After World War II, the world viewed colonialism much more negatively. Territorial expansion was a thing of the past. But after suffering heavy losses during the war, the United States saw the strategic importance of the Micronesian islands. For the sake of US national security, they wanted to control the Micronesian region. The question then became, how could the US control the area without colonizing it?

The adoption of importing goods, was in many ways promoted by US “development programs” during the trusteeship. The infamous “Solomon Report” detailed plans for the United States to effectively make Micronesian countries dependent on America. Under the Kennedy administration in the early 1960’s, the US schemed to retain control over the region without formally “colonizing” it.

In simpler terms, the plan was (is?) for the United States to throw millions of dollars into Micronesian territories to make them dependent. When dependent, the Micronesian countries would in effect ask for a "permanent relationship" with the USA.

This devious plan had adverse effects. Its promotion of imports abruptly slowed the practice and need for traditional farming and fishing. Readily available canned foods or processed foods were now preferred.

In addition to this, since most physical activities were directly related to the cultivation of land for farming and the vigorous practices of fishing, the US plan for dependence inadvertently resulted in obesity and weight gain issues in the islands.

Using FSM imports as an indication of dependence; an estimated 40 percent of imports to the FSM are food items. First on the list at 12.4 percent is “homogenized preparations of meat” or canned meat. Second is “prepared or preserved fish” at 11 percent.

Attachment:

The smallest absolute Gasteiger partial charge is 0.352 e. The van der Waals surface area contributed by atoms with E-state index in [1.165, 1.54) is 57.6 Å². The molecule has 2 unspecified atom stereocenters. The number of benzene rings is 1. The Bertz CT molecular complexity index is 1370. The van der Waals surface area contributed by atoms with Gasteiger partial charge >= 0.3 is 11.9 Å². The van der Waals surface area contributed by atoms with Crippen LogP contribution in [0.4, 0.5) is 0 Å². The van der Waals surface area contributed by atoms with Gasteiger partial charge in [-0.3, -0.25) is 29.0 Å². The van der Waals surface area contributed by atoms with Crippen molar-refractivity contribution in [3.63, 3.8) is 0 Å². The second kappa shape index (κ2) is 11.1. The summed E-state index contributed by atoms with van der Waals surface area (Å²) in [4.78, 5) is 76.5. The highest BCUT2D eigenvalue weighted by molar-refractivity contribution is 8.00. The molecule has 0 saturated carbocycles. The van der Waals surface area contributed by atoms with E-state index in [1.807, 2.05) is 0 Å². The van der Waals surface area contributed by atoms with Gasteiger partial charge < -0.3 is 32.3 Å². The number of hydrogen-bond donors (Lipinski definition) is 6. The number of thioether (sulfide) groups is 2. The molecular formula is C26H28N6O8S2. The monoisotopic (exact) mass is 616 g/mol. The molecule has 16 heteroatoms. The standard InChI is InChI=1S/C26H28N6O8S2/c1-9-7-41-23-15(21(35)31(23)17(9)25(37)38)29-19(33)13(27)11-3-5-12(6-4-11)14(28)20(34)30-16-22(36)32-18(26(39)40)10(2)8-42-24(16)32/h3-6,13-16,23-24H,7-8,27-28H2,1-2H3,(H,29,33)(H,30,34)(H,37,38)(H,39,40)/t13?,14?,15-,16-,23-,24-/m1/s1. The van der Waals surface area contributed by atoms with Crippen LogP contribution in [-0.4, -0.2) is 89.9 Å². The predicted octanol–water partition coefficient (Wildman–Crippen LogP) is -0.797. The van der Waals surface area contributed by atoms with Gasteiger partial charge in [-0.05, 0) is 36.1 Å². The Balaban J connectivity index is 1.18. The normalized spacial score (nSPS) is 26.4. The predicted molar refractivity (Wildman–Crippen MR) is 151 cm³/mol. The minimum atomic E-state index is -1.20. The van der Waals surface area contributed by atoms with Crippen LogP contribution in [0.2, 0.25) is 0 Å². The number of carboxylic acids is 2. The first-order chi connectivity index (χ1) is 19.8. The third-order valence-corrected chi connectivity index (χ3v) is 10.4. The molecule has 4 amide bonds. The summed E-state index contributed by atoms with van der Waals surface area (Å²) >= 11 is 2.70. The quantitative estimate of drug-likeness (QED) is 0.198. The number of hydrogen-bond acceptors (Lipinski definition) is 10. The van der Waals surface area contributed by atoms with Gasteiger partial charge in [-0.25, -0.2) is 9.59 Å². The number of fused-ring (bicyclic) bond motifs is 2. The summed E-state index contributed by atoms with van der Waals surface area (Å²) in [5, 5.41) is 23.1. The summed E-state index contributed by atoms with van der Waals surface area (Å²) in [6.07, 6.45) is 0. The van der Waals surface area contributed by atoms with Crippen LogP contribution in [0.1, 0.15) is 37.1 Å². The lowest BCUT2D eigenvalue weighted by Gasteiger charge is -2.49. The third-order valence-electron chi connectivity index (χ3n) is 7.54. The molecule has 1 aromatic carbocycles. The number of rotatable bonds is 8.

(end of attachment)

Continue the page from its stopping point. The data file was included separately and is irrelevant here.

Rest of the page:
Diabetes and weight gain continue to grow, along with dependence on foreign aid. So how can we respond to these facts?

This is not to say that we should place full blame on the USA for our conditions. According to business owners in Micronesia, “…it’s the consumer who dictates what we sell.”

A return to traditional practices could help. But is that possible seeing the direction of “development” we’ve chosen?

In summation, to ensure a healthier future it is important to understand diabetes and weight gain to know how to control them. In addition, It is just as important to understand the history of how these health conditions developed in the islands.



  1. http://piccom.org/news_posts/announcing-pic-s-media-fund-online-application-next-deadline-11-01
  2. http://www.idf.org/worlddiabetesday/toolkit/gp/facts-figures?language=en
  3. http://atlas.media.mit.edu/country/fsm/
  4. http://www.idf.org/sites/default/files/5E_IDFAtlasPoster_2012_EN.pdf
  5. http://www.the4rthbranch.com/articles/2011/3/6/the-fourth-branch-interviews-deal-fair-store-general-manager.html
  6. http://www.micsem.org/diabetes/
  7. http://www.the4rthbranch.com/articles/2012/3/25/basic-health-hawaii-broken-spirits-healing-souls-by-keola-di.html
  8. http://www.who.int/bulletin/volumes/88/7/10-010710/en/
  9. http://www.globalizationandhealth.com/content/2/1/10
  10. http://www.cdc.gov/media/presskits/aahd/diabetes.htm.